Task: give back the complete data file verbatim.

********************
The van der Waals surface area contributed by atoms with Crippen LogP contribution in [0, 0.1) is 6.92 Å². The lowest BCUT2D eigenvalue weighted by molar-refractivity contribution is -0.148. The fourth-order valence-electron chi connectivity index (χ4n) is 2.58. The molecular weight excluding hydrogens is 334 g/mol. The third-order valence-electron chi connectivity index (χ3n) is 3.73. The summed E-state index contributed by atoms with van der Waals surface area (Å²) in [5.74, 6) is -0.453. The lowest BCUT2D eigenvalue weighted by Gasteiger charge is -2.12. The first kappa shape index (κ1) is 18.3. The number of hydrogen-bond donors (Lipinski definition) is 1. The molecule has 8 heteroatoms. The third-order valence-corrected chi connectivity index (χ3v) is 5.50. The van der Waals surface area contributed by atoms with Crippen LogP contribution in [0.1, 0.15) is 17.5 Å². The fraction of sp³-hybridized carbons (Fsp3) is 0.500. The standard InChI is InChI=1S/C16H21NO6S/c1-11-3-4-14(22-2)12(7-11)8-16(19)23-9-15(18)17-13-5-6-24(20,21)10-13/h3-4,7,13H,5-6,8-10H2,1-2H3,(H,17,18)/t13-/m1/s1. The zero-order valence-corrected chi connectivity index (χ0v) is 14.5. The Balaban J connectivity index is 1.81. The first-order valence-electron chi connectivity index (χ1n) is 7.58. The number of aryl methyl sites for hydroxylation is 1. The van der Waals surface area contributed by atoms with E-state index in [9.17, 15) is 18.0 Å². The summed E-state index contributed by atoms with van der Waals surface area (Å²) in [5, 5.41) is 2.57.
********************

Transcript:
The van der Waals surface area contributed by atoms with Crippen LogP contribution in [0, 0.1) is 6.92 Å². The lowest BCUT2D eigenvalue weighted by molar-refractivity contribution is -0.148. The fourth-order valence-electron chi connectivity index (χ4n) is 2.58. The molecular weight excluding hydrogens is 334 g/mol. The third-order valence-electron chi connectivity index (χ3n) is 3.73. The summed E-state index contributed by atoms with van der Waals surface area (Å²) in [5.74, 6) is -0.453. The lowest BCUT2D eigenvalue weighted by Gasteiger charge is -2.12. The first kappa shape index (κ1) is 18.3. The number of hydrogen-bond donors (Lipinski definition) is 1. The molecule has 8 heteroatoms. The third-order valence-corrected chi connectivity index (χ3v) is 5.50. The van der Waals surface area contributed by atoms with Crippen LogP contribution in [0.1, 0.15) is 17.5 Å². The fraction of sp³-hybridized carbons (Fsp3) is 0.500. The standard InChI is InChI=1S/C16H21NO6S/c1-11-3-4-14(22-2)12(7-11)8-16(19)23-9-15(18)17-13-5-6-24(20,21)10-13/h3-4,7,13H,5-6,8-10H2,1-2H3,(H,17,18)/t13-/m1/s1. The zero-order valence-corrected chi connectivity index (χ0v) is 14.5. The Balaban J connectivity index is 1.81. The first-order valence-electron chi connectivity index (χ1n) is 7.58. The number of aryl methyl sites for hydroxylation is 1. The van der Waals surface area contributed by atoms with E-state index in [9.17, 15) is 18.0 Å². The summed E-state index contributed by atoms with van der Waals surface area (Å²) in [5, 5.41) is 2.57.